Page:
From 2 Investigators
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UPDATED 01/09/12 5:30 p.m.
CHICAGO (CBS) — U.S. Sen. Mark Kirk (R-Ill.) and Rep. Mike Quigley (D-Ill.) have teamed up to demand a federal investigation into the way Cook County spent U.S. Homeland Security dollars under former board president Todd Stroger.
As WBBM Newsradio’s John Cody reports, Kirk told reporters at least $20 million out of $45 million U.S. Homeland Security dollars had been wasted in the Project Shield program, if not more. The federal program — the subject of previous 2 Investigators reports — was supposed to better equip suburbs in Cook County to handle acts of terrorism.
LISTEN: WBBM Newsradio’s John Cody reports
But 32 of the 128 Cook County suburbs never received any equipment at all, and several others gave back their equipment because it didn’t work.
Kirk says 18 percent of all the equipment purchased under the federal grants and then decommissioned, is missing. Some may have been stolen or fenced, he said.
“All of this indicates that we may have more than just a problem of lackadaisical management,” Kirk said. “This program may have been looted by Cook County officials, and the prime and secondary contractors involved.”
When Quigley was a commissioner on the Cook County Board, he joined then-commissioners Forrest Claypool, now head of the Chicago Transit Authority, and Anthony Peraica, now a private attorney, in calling for an investigation into the program.
“What was troubling to me wasn’t just the waste that was taking place. It was the denial,” he said. “We also heard from some police that were trying to defend Cook County (officials) because they wanted continued program money in a cooperative effort with Cook County. But we were hearing from police and staff members from various municipalities that it just did not work.”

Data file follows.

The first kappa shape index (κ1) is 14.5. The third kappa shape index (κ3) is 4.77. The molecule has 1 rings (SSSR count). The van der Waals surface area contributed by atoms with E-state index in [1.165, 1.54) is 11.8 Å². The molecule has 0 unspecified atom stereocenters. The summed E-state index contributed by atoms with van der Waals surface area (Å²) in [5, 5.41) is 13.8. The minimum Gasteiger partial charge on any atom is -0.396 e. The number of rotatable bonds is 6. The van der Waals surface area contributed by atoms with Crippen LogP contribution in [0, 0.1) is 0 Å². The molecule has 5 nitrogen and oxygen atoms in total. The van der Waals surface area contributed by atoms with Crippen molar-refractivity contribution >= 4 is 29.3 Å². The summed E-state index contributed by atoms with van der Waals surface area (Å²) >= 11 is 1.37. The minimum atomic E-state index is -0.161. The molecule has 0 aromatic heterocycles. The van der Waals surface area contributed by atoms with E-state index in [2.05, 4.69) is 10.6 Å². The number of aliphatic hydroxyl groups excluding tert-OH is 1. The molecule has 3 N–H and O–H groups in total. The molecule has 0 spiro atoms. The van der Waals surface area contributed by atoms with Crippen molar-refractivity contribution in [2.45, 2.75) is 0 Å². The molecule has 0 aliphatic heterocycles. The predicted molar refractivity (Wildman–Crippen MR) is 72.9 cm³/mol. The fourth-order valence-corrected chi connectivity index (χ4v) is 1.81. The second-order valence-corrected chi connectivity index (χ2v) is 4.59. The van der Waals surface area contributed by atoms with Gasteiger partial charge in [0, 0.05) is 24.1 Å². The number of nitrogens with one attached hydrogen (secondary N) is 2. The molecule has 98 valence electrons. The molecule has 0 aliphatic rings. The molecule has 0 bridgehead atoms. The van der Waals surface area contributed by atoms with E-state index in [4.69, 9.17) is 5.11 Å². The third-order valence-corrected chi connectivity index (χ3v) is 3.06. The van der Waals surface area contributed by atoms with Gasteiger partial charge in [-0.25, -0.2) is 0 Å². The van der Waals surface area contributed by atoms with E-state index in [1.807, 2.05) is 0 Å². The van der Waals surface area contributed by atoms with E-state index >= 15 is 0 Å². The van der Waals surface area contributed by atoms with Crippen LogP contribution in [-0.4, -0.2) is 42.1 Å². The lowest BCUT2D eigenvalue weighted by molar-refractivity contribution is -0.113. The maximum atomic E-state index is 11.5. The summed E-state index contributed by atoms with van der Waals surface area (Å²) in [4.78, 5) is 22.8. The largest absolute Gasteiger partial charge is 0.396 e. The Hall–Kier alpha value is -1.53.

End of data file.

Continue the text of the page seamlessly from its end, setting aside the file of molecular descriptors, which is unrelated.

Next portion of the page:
Kirk and Quigley have sent a letter to the FBI requesting a criminal inquiry.
The 2 Investigators began making inquiries into Project Shield four years ago. A U.S. Department of Homeland Security audit unveiled this week confirms what many police departments had already told CBS 2.
In 2008, East Hazel Crest Police Chief Ray Roberston was one of the first to publicly complain about failures in the squad car video-surveillance system. The system was supposed to connect 128 municipalities to one central command center.
“I can’t get it to work on a day-to-day basis,” Robertson told CBS 2’s Dave Savini.
The 2 Investigators found Project Shield failed repeatedly in Streamwood, Schiller park, Glenview, Niles, Evergreen Park, Robbins, Thornton and Phoenix.
Several police departments ripped the gear out of their squads.
The federal audit alleges there are missing records, missing equipment and hundreds of thousands of dollars in contract change orders that lacked documentation to back them up.
In one of the biggest snafus, the county never tested the camera equipment during hot and cold climates. Extreme temperatures caused repeated failures.
The project began under the late Cook County Board President John H. Stroger Jr., but most of the work was done under the administration of his son and successor in office, Todd Stroger.
Current County Board President Toni Preckwinkle ultimately did away with the program.